And the transformer yacht touch doesn’t end with the disappearing doors because, with the flick of a switch, another section of teak on the bow opens up, rises skywards and, after a few seconds, settles into position as a dining table and a pair of benches.

Further surprise features of Checkmate include a huge “secret” locker in the bow for stowing her life raft, others at the edges of the deck for carrying dive bottles and flush-fit mooring winches that rise up on electric motors.

That such hi-tech trickery exists on board is hardly surprising, since Wally is constantly innovating under the leadership of Bassani. On Checkmate, everything from the LED deck lighting to the cameras trained on the key points of the engine room are controlled by iPad, the cabin mirrors morph into television screens and the bidets and lavatory pans are made from carbon fibre.

“I have a passion for building things and I’m very keen on anything technical,” Marchetto says. “For me, there was no other boat because I’ve always been fascinated by Luca Bassani’s designs and I really like the fact that a Wally always stands out in every superyacht marina. But it has been a very practical and usable boat too.

“My wife and two children have spent more than 50 days aboard Checkmate during the past year and we have done many trips between Sardinia and the Côte d’Azur, and around the Balearics.”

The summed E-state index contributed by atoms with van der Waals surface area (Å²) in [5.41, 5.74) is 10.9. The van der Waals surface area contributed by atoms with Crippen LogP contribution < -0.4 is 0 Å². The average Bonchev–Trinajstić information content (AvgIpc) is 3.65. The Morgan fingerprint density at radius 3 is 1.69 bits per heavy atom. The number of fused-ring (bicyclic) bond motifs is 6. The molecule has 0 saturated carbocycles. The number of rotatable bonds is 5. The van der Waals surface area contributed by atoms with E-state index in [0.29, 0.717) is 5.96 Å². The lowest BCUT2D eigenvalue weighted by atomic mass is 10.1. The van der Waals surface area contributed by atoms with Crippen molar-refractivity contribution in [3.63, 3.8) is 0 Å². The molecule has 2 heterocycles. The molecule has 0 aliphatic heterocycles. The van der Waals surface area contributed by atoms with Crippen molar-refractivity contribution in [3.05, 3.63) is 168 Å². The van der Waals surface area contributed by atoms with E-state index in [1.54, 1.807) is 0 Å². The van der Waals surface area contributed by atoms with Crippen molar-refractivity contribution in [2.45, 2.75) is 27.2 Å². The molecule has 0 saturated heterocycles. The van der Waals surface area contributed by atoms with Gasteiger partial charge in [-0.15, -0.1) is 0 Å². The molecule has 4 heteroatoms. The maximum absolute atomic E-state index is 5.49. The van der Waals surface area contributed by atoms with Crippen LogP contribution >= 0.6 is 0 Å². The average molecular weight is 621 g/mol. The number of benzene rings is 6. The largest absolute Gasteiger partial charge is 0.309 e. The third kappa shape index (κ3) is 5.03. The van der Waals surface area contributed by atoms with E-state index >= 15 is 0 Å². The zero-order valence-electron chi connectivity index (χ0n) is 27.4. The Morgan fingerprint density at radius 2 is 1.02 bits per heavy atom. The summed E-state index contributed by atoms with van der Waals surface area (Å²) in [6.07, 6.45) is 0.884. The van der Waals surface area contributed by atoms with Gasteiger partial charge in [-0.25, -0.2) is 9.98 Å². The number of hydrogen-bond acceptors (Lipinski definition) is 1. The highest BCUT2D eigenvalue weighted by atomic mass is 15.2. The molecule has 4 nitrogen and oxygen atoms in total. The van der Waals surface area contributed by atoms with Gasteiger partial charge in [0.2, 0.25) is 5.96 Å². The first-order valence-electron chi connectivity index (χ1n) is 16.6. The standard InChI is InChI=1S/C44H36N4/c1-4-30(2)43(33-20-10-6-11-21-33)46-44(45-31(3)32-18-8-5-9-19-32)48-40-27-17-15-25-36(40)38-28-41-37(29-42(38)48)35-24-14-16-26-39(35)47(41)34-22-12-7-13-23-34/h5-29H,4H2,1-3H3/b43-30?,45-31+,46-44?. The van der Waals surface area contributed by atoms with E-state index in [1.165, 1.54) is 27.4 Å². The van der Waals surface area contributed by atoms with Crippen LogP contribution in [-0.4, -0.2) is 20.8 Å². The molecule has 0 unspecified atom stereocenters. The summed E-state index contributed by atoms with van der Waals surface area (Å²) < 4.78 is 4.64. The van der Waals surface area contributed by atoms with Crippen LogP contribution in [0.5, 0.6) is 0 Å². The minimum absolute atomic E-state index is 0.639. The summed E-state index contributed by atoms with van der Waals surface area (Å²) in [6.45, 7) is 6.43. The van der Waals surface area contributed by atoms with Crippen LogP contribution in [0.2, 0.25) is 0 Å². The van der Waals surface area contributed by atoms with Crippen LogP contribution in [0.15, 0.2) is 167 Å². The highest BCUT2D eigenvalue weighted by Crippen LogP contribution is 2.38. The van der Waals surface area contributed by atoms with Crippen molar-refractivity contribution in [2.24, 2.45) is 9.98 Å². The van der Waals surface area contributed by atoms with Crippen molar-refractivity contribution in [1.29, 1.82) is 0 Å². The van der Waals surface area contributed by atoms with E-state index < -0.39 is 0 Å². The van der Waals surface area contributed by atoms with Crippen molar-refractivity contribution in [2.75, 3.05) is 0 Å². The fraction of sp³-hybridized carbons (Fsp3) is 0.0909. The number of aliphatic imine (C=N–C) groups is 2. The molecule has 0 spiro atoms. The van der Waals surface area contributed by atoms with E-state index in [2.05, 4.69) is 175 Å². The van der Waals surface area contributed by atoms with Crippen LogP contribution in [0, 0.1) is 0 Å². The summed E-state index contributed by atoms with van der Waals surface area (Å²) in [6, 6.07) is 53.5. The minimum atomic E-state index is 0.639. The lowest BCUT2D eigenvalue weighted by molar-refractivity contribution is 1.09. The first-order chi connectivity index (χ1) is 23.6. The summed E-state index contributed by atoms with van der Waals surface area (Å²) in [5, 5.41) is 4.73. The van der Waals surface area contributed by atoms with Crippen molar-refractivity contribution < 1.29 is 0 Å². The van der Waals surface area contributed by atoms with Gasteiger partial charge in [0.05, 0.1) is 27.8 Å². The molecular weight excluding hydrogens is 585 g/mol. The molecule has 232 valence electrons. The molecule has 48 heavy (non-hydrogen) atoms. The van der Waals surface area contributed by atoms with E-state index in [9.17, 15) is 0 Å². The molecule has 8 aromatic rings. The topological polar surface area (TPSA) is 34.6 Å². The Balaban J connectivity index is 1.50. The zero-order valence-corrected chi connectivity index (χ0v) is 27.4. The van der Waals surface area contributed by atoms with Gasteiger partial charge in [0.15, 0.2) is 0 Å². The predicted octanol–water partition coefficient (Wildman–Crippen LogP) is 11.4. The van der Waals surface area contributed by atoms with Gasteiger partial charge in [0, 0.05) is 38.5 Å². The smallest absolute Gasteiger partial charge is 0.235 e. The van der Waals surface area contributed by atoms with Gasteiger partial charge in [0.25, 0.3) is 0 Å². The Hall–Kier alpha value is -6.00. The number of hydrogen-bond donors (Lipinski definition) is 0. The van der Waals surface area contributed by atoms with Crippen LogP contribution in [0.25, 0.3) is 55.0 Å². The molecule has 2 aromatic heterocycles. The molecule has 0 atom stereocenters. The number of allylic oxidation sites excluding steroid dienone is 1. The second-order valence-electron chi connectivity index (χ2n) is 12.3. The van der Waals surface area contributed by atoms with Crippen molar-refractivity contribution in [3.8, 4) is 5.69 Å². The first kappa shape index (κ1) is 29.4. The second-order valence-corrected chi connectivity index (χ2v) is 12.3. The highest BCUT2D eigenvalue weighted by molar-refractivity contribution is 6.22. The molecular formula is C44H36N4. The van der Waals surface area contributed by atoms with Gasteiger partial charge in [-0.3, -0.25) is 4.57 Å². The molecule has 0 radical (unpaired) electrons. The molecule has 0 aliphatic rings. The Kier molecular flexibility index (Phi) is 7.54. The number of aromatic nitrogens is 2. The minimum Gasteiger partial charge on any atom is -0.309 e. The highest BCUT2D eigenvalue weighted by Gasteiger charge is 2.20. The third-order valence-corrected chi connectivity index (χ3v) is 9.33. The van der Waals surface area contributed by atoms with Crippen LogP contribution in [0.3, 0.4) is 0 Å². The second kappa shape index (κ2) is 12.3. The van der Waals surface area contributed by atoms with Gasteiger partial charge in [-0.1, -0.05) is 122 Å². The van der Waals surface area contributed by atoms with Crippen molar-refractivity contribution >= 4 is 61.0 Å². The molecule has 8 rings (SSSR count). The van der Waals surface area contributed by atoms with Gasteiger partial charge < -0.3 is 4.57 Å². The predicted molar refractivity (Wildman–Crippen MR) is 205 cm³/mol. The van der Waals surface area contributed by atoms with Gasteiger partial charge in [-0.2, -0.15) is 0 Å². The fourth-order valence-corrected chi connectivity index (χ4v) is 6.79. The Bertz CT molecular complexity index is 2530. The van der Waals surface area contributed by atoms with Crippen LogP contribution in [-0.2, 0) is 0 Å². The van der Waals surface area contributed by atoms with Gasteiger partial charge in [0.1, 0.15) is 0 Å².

But Marchetto’s enthusiasm for building things has already caused him to contemplate Checkmate’s replacement, and she is up for sale at a price of €6.5 million. “I know she’s a superb boat and she offers everything we need — but it’s rather like building a house. Once you have done it, you always decide you need more space.”

But there are not many homes that look like this, I consider as I step back on to the concrete in Port Hercules, past another gaggle of people snatching photos of themselves with Checkmate in the background. And it occurs to me that, for the first time, I might actually appear in a photo where I’m proud to be tagged #wally.

First published in the October 2017 edition of Boat International.